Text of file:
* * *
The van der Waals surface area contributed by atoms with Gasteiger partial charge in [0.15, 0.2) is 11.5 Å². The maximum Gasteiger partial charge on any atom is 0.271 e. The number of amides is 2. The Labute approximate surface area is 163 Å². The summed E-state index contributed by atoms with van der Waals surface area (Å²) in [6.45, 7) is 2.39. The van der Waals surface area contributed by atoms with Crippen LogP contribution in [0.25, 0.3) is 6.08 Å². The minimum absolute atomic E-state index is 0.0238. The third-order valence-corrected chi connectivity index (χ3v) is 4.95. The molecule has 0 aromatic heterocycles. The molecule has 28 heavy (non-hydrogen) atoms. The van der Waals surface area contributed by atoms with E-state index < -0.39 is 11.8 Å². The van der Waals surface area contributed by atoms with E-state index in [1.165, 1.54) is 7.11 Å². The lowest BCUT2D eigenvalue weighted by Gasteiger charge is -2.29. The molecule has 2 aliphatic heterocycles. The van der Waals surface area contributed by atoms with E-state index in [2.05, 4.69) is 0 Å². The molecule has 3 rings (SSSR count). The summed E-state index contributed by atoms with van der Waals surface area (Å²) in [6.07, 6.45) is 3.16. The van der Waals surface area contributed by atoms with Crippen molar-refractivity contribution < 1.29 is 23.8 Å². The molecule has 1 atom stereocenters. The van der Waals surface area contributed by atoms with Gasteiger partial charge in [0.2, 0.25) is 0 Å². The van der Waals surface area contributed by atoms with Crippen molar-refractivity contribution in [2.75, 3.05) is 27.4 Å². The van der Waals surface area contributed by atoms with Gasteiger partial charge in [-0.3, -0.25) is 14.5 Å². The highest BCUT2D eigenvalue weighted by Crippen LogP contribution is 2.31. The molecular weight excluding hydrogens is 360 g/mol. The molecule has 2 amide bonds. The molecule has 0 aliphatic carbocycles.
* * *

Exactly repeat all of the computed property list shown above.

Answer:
The van der Waals surface area contributed by atoms with Gasteiger partial charge in [0.15, 0.2) is 11.5 Å². The maximum Gasteiger partial charge on any atom is 0.271 e. The number of amides is 2. The Labute approximate surface area is 163 Å². The summed E-state index contributed by atoms with van der Waals surface area (Å²) in [6.45, 7) is 2.39. The van der Waals surface area contributed by atoms with Crippen LogP contribution in [0.25, 0.3) is 6.08 Å². The minimum absolute atomic E-state index is 0.0238. The third-order valence-corrected chi connectivity index (χ3v) is 4.95. The molecule has 0 aromatic heterocycles. The molecule has 28 heavy (non-hydrogen) atoms. The van der Waals surface area contributed by atoms with E-state index < -0.39 is 11.8 Å². The van der Waals surface area contributed by atoms with E-state index in [1.165, 1.54) is 7.11 Å². The lowest BCUT2D eigenvalue weighted by Gasteiger charge is -2.29. The molecule has 2 aliphatic heterocycles. The van der Waals surface area contributed by atoms with E-state index in [2.05, 4.69) is 0 Å². The molecule has 3 rings (SSSR count). The summed E-state index contributed by atoms with van der Waals surface area (Å²) in [6.07, 6.45) is 3.16. The van der Waals surface area contributed by atoms with Crippen molar-refractivity contribution < 1.29 is 23.8 Å². The molecule has 1 atom stereocenters. The van der Waals surface area contributed by atoms with Gasteiger partial charge in [0.2, 0.25) is 0 Å². The van der Waals surface area contributed by atoms with Crippen molar-refractivity contribution in [2.75, 3.05) is 27.4 Å². The van der Waals surface area contributed by atoms with Gasteiger partial charge in [-0.3, -0.25) is 14.5 Å². The highest BCUT2D eigenvalue weighted by Crippen LogP contribution is 2.31. The molecular weight excluding hydrogens is 360 g/mol. The molecule has 2 amide bonds. The molecule has 0 aliphatic carbocycles.